Real-Time Visual Stimulus Selection through Attentional and Decisional Processes



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Our senses continuously receive a staggering amount of information from our environment. To operate efficiently in a natural environment, our brain needs to select in real-time a subset of the information impinging on our senses. Two processes play a crucial role in real-time stimulus selection and filtering: attentional and decisional processes. The broad goal of our study was to investigate how attentional and decisional processes select visual inputs for processing. The study was divided into three parts: The first and second parts studied visual attention. The last part examined decisional processes. In the first part, we investigated the allocation of exogenous attention when perceptual groups were formed or dissolved. By varying the relative timing between the cue onset and the formation, or dissolution of perceptual groups, we sought to understand the relationship between processes organizing inputs into meaningful units (perceptual grouping) and the processes selecting from these units (attention). The time-course of attentional benefits of grouping was remarkably similar in the case of group formation and dissolution, operating within a half-second time frame. The results revealed the dynamics of how attention and grouping work in synergy during the transient period when groups form or dissolve. Attentional processes can be divided into two types: a fast reflexive process, called exogenous attention, and a slower, voluntary process, called endogenous attention. In the second part, we investigated whether endogenous and exogenous attention, operate independently or interact. The experiment demonstrated that there is an interaction between the endogenous and exogenous systems when the task was discrimination. The evidence for interaction was weak when subject’s task was detection. The interaction between the two orientation types depends on the validity of both types of orientations. When endogenous cue was valid, exogenous cue’s strength was weakened. The endogenous cue was significantly dominant than the exogenous cue. The detection tasks required significantly less time compared to discrimination tasks. In the last part, we examined information sampling by decisional processes. We tested the Small Sample Advantage (SSA) theory through predictions and found that for the low environmental contingency values, subjects preferred small sample sizes. For the remaining values, the prediction results were not conclusive. Under SSA, probability density function analysis indicates that the percentage correct can never exceed 50%. However, we carried out simulations to test whether the specific realization corresponding to our experiment could yield performance higher than 50% under SSA. Simulation results showed that indeed this was the case and produced an estimate of internal decision level used by the subjects.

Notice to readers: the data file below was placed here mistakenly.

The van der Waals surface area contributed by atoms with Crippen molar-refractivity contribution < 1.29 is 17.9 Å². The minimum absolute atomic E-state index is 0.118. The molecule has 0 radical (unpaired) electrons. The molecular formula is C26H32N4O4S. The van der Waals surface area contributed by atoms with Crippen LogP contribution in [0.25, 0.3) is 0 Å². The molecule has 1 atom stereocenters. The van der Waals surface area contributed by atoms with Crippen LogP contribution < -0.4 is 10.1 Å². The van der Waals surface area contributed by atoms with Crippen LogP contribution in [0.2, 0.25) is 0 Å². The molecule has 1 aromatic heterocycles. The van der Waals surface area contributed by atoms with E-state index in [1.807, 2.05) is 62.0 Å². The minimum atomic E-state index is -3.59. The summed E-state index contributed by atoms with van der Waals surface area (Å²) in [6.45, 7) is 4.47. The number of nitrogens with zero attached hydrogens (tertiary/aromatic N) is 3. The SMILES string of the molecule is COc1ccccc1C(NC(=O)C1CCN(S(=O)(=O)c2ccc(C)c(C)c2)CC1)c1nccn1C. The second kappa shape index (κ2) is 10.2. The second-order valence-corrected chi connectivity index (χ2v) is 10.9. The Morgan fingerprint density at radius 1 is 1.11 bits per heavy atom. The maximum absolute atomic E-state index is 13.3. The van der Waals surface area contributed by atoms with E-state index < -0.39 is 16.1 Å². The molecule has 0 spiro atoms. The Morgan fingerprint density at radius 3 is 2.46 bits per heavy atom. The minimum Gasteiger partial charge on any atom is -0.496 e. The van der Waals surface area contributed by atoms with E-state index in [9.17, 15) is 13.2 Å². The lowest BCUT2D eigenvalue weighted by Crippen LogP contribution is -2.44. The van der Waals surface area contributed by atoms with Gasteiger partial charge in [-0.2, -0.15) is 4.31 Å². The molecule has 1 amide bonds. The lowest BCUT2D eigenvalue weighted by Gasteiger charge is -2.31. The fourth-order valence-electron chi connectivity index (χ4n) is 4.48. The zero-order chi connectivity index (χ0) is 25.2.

Attention, Perceptual grouping, Small sample advantage, Exogenous, Endogenous, Object-based attention, Space-based attention


Portions of this document appear in: Gonen, Fahrettin F., and Haluk Ogmen. "Exogenous attention during perceptual group formation and dissolution." Attention, Perception, & Psychophysics 79, no. 2 (2017): 593-602.